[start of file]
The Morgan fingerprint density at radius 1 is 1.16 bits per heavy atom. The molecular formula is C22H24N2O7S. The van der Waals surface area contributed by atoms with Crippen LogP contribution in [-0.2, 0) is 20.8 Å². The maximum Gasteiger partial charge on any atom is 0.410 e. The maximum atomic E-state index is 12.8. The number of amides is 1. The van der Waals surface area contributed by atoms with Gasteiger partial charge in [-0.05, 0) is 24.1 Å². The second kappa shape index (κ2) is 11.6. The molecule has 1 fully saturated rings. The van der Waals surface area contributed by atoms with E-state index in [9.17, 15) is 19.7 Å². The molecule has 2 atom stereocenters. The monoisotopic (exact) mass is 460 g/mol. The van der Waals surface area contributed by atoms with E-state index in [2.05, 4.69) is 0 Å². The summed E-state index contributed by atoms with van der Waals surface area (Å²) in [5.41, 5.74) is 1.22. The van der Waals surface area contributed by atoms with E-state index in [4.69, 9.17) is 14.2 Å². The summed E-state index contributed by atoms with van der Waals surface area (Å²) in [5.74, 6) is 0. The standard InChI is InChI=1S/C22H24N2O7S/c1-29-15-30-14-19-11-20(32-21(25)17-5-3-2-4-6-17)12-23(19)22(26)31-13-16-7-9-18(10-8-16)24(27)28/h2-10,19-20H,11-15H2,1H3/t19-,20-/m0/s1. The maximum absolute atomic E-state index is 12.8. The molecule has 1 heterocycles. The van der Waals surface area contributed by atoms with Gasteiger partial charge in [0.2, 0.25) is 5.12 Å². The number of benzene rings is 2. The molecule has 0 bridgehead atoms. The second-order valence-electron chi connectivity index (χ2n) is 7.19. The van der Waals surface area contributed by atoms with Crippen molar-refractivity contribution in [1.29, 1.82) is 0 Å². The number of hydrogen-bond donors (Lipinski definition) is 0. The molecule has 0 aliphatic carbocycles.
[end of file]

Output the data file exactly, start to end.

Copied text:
The Morgan fingerprint density at radius 1 is 1.16 bits per heavy atom. The molecular formula is C22H24N2O7S. The van der Waals surface area contributed by atoms with Crippen LogP contribution in [-0.2, 0) is 20.8 Å². The maximum Gasteiger partial charge on any atom is 0.410 e. The maximum atomic E-state index is 12.8. The number of amides is 1. The van der Waals surface area contributed by atoms with Gasteiger partial charge in [-0.05, 0) is 24.1 Å². The second kappa shape index (κ2) is 11.6. The molecule has 1 fully saturated rings. The van der Waals surface area contributed by atoms with E-state index in [9.17, 15) is 19.7 Å². The molecule has 2 atom stereocenters. The monoisotopic (exact) mass is 460 g/mol. The van der Waals surface area contributed by atoms with E-state index in [2.05, 4.69) is 0 Å². The summed E-state index contributed by atoms with van der Waals surface area (Å²) in [5.41, 5.74) is 1.22. The van der Waals surface area contributed by atoms with E-state index in [4.69, 9.17) is 14.2 Å². The summed E-state index contributed by atoms with van der Waals surface area (Å²) in [5.74, 6) is 0. The standard InChI is InChI=1S/C22H24N2O7S/c1-29-15-30-14-19-11-20(32-21(25)17-5-3-2-4-6-17)12-23(19)22(26)31-13-16-7-9-18(10-8-16)24(27)28/h2-10,19-20H,11-15H2,1H3/t19-,20-/m0/s1. The maximum absolute atomic E-state index is 12.8. The molecule has 1 heterocycles. The van der Waals surface area contributed by atoms with Gasteiger partial charge in [0.2, 0.25) is 5.12 Å². The number of benzene rings is 2. The molecule has 0 bridgehead atoms. The second-order valence-electron chi connectivity index (χ2n) is 7.19. The van der Waals surface area contributed by atoms with Crippen molar-refractivity contribution in [1.29, 1.82) is 0 Å². The number of hydrogen-bond donors (Lipinski definition) is 0. The molecule has 0 aliphatic carbocycles.